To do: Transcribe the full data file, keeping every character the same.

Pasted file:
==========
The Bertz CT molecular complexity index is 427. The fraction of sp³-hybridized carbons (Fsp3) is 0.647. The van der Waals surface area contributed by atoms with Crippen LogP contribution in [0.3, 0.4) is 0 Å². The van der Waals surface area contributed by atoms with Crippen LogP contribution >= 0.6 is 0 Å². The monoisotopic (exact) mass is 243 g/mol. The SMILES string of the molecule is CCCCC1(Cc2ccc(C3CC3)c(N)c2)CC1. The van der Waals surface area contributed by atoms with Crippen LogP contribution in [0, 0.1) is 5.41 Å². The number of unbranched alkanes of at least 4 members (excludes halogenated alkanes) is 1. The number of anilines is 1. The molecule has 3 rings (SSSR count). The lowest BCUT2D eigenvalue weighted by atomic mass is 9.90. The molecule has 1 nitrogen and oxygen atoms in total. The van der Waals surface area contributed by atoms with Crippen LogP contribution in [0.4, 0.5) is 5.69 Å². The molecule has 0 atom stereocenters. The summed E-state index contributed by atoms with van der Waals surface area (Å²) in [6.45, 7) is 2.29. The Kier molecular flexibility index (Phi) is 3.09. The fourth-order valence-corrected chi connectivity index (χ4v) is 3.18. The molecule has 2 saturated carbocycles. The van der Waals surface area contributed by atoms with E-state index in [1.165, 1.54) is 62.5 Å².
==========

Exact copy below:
The Bertz CT molecular complexity index is 427. The fraction of sp³-hybridized carbons (Fsp3) is 0.647. The van der Waals surface area contributed by atoms with Crippen LogP contribution in [0.3, 0.4) is 0 Å². The van der Waals surface area contributed by atoms with Crippen LogP contribution >= 0.6 is 0 Å². The monoisotopic (exact) mass is 243 g/mol. The SMILES string of the molecule is CCCCC1(Cc2ccc(C3CC3)c(N)c2)CC1. The van der Waals surface area contributed by atoms with Crippen LogP contribution in [0, 0.1) is 5.41 Å². The number of unbranched alkanes of at least 4 members (excludes halogenated alkanes) is 1. The number of anilines is 1. The molecule has 3 rings (SSSR count). The lowest BCUT2D eigenvalue weighted by atomic mass is 9.90. The molecule has 1 nitrogen and oxygen atoms in total. The van der Waals surface area contributed by atoms with Crippen LogP contribution in [0.4, 0.5) is 5.69 Å². The molecule has 0 atom stereocenters. The summed E-state index contributed by atoms with van der Waals surface area (Å²) in [6.45, 7) is 2.29. The Kier molecular flexibility index (Phi) is 3.09. The fourth-order valence-corrected chi connectivity index (χ4v) is 3.18. The molecule has 2 saturated carbocycles. The van der Waals surface area contributed by atoms with E-state index in [1.165, 1.54) is 62.5 Å².